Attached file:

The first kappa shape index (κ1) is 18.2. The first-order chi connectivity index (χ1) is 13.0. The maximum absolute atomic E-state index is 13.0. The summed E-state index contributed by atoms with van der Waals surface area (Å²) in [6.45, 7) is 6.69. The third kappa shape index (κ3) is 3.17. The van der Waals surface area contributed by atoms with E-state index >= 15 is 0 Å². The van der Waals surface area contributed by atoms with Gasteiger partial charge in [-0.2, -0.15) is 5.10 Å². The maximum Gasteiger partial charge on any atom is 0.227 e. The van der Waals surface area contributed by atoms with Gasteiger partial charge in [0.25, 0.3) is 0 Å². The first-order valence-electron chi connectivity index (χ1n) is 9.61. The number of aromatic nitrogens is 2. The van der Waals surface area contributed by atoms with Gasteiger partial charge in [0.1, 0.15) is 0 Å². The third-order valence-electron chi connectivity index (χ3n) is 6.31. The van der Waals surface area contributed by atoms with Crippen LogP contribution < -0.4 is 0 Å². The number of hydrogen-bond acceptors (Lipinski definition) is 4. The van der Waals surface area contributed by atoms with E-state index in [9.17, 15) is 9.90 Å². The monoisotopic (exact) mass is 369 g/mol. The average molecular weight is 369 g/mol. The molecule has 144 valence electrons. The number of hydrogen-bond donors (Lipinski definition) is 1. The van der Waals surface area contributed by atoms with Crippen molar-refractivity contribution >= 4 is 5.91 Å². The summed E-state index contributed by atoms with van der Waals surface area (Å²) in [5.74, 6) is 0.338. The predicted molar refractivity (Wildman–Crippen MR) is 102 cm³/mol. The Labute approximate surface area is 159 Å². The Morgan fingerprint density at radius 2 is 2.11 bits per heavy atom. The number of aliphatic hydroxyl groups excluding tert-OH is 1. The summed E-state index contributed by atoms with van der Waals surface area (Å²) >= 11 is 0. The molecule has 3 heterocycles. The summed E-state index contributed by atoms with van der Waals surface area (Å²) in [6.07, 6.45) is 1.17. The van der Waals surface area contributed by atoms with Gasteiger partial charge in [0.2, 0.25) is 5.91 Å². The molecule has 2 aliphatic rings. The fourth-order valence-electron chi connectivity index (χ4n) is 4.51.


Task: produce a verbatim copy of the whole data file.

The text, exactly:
The first kappa shape index (κ1) is 18.2. The first-order chi connectivity index (χ1) is 13.0. The maximum absolute atomic E-state index is 13.0. The summed E-state index contributed by atoms with van der Waals surface area (Å²) in [6.45, 7) is 6.69. The third kappa shape index (κ3) is 3.17. The van der Waals surface area contributed by atoms with E-state index >= 15 is 0 Å². The van der Waals surface area contributed by atoms with Gasteiger partial charge in [-0.2, -0.15) is 5.10 Å². The maximum Gasteiger partial charge on any atom is 0.227 e. The van der Waals surface area contributed by atoms with Gasteiger partial charge in [0.25, 0.3) is 0 Å². The first-order valence-electron chi connectivity index (χ1n) is 9.61. The number of aromatic nitrogens is 2. The van der Waals surface area contributed by atoms with Gasteiger partial charge in [0.1, 0.15) is 0 Å². The third-order valence-electron chi connectivity index (χ3n) is 6.31. The van der Waals surface area contributed by atoms with Crippen LogP contribution < -0.4 is 0 Å². The number of hydrogen-bond acceptors (Lipinski definition) is 4. The van der Waals surface area contributed by atoms with E-state index in [9.17, 15) is 9.90 Å². The monoisotopic (exact) mass is 369 g/mol. The average molecular weight is 369 g/mol. The molecule has 144 valence electrons. The number of hydrogen-bond donors (Lipinski definition) is 1. The van der Waals surface area contributed by atoms with Crippen molar-refractivity contribution >= 4 is 5.91 Å². The summed E-state index contributed by atoms with van der Waals surface area (Å²) in [5.74, 6) is 0.338. The predicted molar refractivity (Wildman–Crippen MR) is 102 cm³/mol. The Labute approximate surface area is 159 Å². The Morgan fingerprint density at radius 2 is 2.11 bits per heavy atom. The number of aliphatic hydroxyl groups excluding tert-OH is 1. The summed E-state index contributed by atoms with van der Waals surface area (Å²) >= 11 is 0. The molecule has 3 heterocycles. The summed E-state index contributed by atoms with van der Waals surface area (Å²) in [6.07, 6.45) is 1.17. The van der Waals surface area contributed by atoms with Gasteiger partial charge in [0.2, 0.25) is 5.91 Å². The molecule has 2 aliphatic rings. The fourth-order valence-electron chi connectivity index (χ4n) is 4.51.